No makeup exams will be given without a minimum of 24 hours advance notice grid adequate proof of
an emergency situation. If advance notice is not possible in the emergency situation, the instructor must
be notified no later than one week after the scheduled day of the exam in order to be eligible for a
makeup exam. Any student who has been tested eligible for extra time on exams by the Office of Disability
Services (ODS) must take their exams at ODS and comply with their rules and time schedules. (See
instructor for details.) 3. A ﬁnal exam of two hours duration will test the ability of the student to synthesize related concepts
from course topics and to demonstrate their assimilation of the course material. This will be given as a
group exam on Monday, May 10, 12:302:30 PM. Assessment of Course — Methods and Improvements: 1. Students will be surveyed for an assessment of the methods used and potential improvements
(usually aﬁer the ﬁnal drop date). 2. An ad hoc group will be assembled to review the ﬁrst survey results and meet with the instructor to
discuss concerns and suggestions for improvement. 3. The instructor will provide a response to review comments. 4. Improvements that can be made in the course of the semester will be implemented. The results of
this assessment will be evaluated by the instructor and an action plan for improvement developed for implementation in the subsequent semester. Other Requirements of the Course: 1. Blue books: Students must submit four fullsized blue books (preferably 8 I/2” x 11” and minimum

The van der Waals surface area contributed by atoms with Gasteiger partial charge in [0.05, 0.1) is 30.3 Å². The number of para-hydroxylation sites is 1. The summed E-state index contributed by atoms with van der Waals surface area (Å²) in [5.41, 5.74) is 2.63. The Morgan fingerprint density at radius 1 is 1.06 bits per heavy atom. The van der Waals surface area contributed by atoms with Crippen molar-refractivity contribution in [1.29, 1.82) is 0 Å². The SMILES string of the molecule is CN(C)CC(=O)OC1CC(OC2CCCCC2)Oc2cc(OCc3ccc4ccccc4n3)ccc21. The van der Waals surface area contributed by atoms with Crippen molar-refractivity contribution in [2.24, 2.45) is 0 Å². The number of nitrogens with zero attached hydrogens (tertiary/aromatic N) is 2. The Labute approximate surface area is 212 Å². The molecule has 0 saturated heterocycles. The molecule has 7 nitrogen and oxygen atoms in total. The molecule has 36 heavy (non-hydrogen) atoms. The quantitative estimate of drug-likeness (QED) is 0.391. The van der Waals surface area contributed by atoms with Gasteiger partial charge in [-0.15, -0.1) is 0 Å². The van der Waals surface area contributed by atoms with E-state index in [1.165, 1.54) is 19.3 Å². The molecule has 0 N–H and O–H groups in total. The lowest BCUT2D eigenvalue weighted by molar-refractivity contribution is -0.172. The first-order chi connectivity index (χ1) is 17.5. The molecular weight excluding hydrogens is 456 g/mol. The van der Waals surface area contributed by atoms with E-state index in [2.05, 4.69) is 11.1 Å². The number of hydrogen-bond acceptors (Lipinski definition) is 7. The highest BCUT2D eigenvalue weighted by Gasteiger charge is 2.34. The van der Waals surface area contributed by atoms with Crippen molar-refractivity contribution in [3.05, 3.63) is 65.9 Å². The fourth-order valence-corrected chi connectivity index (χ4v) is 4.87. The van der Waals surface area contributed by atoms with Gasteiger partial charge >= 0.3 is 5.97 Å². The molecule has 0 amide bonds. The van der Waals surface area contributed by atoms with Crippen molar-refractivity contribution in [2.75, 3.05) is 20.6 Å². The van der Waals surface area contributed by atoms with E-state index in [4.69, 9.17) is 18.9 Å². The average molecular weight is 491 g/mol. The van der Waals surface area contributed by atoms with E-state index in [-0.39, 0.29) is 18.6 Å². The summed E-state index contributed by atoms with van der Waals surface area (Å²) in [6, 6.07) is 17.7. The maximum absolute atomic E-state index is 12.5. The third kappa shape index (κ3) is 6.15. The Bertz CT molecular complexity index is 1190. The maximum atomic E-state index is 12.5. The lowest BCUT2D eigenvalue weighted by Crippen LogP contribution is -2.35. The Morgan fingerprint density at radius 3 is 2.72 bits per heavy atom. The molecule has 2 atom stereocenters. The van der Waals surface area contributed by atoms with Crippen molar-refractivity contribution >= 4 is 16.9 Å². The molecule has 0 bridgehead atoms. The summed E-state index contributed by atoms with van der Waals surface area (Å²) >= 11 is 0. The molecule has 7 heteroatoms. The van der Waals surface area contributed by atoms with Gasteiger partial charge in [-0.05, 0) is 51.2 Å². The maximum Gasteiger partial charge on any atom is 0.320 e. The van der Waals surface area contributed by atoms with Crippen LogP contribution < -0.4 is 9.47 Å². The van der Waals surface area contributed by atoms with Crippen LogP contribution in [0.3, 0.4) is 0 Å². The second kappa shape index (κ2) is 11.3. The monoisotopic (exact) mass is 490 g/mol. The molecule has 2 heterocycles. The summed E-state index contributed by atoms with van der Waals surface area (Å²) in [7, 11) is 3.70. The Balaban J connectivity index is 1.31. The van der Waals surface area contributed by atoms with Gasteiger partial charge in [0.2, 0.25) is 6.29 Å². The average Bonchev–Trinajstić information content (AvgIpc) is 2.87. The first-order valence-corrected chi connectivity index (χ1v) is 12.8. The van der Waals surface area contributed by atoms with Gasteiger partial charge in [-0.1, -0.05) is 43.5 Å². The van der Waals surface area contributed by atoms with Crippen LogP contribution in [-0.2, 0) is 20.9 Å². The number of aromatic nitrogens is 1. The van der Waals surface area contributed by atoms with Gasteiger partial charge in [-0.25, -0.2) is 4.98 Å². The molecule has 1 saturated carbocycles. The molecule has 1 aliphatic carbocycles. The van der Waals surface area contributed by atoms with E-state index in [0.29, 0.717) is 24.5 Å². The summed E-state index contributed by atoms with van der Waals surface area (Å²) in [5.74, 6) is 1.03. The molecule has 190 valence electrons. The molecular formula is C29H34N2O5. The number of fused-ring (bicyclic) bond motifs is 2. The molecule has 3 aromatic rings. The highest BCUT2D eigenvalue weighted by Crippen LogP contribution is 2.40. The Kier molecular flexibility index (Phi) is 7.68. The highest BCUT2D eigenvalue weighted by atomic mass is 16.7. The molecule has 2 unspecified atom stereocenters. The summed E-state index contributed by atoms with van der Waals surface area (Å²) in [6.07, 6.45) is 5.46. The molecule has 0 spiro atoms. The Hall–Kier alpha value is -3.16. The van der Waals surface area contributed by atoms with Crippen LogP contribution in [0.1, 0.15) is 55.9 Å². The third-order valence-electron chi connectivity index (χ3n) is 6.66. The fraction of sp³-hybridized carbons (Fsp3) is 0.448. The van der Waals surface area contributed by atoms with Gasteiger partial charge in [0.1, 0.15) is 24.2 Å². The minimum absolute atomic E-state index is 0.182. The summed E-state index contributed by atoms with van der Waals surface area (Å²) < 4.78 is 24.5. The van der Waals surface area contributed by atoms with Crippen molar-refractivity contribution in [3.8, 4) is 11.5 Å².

of 8 leaves — 16 pages) to the instructor within the ﬁrst two weeks of class. No student will be allowed to bring their own blue book to the exams. The student’s name must be on the back upper left corner to
be properly credited. 2. Attendance: Attendance is mandatory for the student to ﬁilly obtain the “student outcome
objectives.” After three consecutive absences, the student’s name will be turned in to the Dean of
Engineering ofﬁce for appropriate action. Grading:
The ﬁnal grade will be based on the following point scale: A 383 w 425 points (“distinguished mastery of the course material”)
B 340 — 382 (“good mastery of the course material”)
C 276 — 339
D 255  275
F < 254
The points will be accumulated in the following manner:
One Hour Exams 3 x 75 225 pts.
Two Hour Final Exam 150
Homeworks ( approx. 3? sets) :9
425 pts. NOTE: Any grade change you see justiﬁed should be brought to the attention of the instructor within
one week of receiving the grade (includes exams and homeworks). Semester Book: Only the exam scores will be posted in the semester book (accessed via PAWS) so that the 60%
requirement before including homeworks will be obvious. The student is expected to verify on a regular
basis that all information entered is correct. Please inform the instructor immediately if any
diSCrepancies exist. NOTE that Semester Book does not necessarily give the correct ﬁnal grade. It
is only to give the student an idea of where they stand. Answers to Universal Complaints about Statics: 1. Too much homework. The homework assigned is the minimum required to get a basic understanding of the concept
presented in lecture. Students are told repeatedly they must work more problems than just the
homework in order to obtain a good “feel” for the application of concepts. 2. Only one hour to work the major exams. Methods presented in the lecture usually consist of a faster way of solving a problem. Many